Despite the writing lesson, I continued to worship Miss Benveniste, though the volume of my adoration was turned down a few notches. The seasons passed. I continued playing school with my sisters who were entertained for hours as I gave them lessons. It wasn’t too surprising that I became a teacher, like so many of the women in our family.
It was only when I was nearing retirement that I decided to properly learn the craft of writing. When I was in a writing class I heard those words again, write what you know, and I laughed out loud. The words brought me right back to that first-grade classroom. Was Miss Benveniste right all along? Well. Yes and no. Of course, it helps to write what you know, but it’s a mistake to take that literally and only write from your own experience. There are plenty of writers who start with what they don’t know. I’m one of those. I write historical fiction. Researching what I don’t know is half the enjoyment of writing for me.
What we know as writers is quite a lot–like how to use our emotional memory to help us describe what a character might be feeling. We haven’t forgotten how to use our imagination, which is a skill that’s already highly developed when we are children. We have storytelling in our DNA, but as a trained writer, I now have tools that can help me write to communicate.
I can now look back on this memory of my first writing lesson with some compassion for the teacher who was quite young herself when she became my role model. She cared enough to deliver what she thought was an important lesson in writing to a small group of six-year-olds. I can see now that she took her job very seriously and took us seriously too. She wanted to give us an established truth of writing.
But I’m also impressed by my six-year-old self, and that I didn’t give up on my writing just because a teacher didn’t like it. My younger self instinctively protected the simple joy of writing and subverted the authority that might have stamped it out. I’m glad I continued to write, that I went sideways and found a way to keep doing it. This is an effective strategy for writing too, approaching a difficult topic from another angle, like a crab or a spider.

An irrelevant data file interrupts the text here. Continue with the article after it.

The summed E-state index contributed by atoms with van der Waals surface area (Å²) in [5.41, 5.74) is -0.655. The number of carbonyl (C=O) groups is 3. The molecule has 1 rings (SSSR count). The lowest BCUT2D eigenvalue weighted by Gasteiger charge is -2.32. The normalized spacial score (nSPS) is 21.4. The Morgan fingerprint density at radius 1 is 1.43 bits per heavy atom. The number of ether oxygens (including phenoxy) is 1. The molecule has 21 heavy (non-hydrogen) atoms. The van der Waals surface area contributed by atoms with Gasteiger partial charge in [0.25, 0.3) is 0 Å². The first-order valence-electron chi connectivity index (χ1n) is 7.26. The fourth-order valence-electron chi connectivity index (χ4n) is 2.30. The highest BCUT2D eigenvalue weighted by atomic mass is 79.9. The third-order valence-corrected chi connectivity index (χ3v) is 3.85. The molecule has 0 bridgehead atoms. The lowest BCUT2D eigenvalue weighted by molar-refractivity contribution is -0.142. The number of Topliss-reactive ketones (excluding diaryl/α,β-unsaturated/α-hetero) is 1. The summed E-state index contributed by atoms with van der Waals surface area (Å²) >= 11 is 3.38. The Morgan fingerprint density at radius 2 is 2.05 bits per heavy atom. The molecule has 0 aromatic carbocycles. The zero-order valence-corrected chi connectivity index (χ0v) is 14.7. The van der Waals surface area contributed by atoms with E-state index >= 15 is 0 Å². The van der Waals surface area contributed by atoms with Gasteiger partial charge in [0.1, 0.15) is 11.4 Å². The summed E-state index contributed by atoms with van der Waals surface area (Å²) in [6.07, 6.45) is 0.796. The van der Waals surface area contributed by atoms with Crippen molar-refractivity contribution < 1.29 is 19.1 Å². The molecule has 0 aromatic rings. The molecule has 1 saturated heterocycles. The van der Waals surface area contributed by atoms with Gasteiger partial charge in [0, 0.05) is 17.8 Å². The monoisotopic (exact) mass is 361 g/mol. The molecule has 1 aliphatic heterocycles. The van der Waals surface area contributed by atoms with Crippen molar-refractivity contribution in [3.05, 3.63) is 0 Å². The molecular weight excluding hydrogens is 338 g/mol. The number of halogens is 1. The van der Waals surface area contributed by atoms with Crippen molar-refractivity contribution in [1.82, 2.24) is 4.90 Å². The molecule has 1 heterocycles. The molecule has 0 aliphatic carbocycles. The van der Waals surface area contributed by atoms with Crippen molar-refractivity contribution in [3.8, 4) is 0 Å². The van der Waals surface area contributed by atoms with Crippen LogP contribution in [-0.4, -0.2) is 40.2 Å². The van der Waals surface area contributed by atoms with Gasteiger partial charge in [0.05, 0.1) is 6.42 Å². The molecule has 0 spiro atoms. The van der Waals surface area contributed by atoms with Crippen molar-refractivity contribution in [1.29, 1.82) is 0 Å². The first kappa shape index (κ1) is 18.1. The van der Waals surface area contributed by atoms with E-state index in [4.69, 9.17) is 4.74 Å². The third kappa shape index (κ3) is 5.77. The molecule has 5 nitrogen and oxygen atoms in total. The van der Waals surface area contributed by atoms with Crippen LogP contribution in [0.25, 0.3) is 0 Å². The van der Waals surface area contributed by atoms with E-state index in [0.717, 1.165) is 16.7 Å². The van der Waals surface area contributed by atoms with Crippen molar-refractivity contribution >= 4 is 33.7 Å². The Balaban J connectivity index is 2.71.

We were both right. I may not have known China back then, but I knew I had something important in the act of writing, and that someday it would take me to places where my heart longed to go. This was what I knew then and what I know now.
I did get to China, many years later, on an educational tour with other teachers from around the world. We were there for three weeks, in Beijing, and touring the Yunnan province. There were many surprising things. It changed my perspective on everything. China is so vast and so rich in culture and history, with so many layers of experiences, it is hard to imagine anyone could ever really know it completely. One day on this trip, as I turned a corner, I saw a young girl with a little dog playing in the street with her friends and I smiled because it was exactly the way I had imagined it as a little girl.
I’m glad I didn’t give up writing because of what I didn’t know and that I kept faith with my future self as a writer, by protecting my practice. Learning requires seeking out and finding good teachers, but the most important voice to listen to is our own.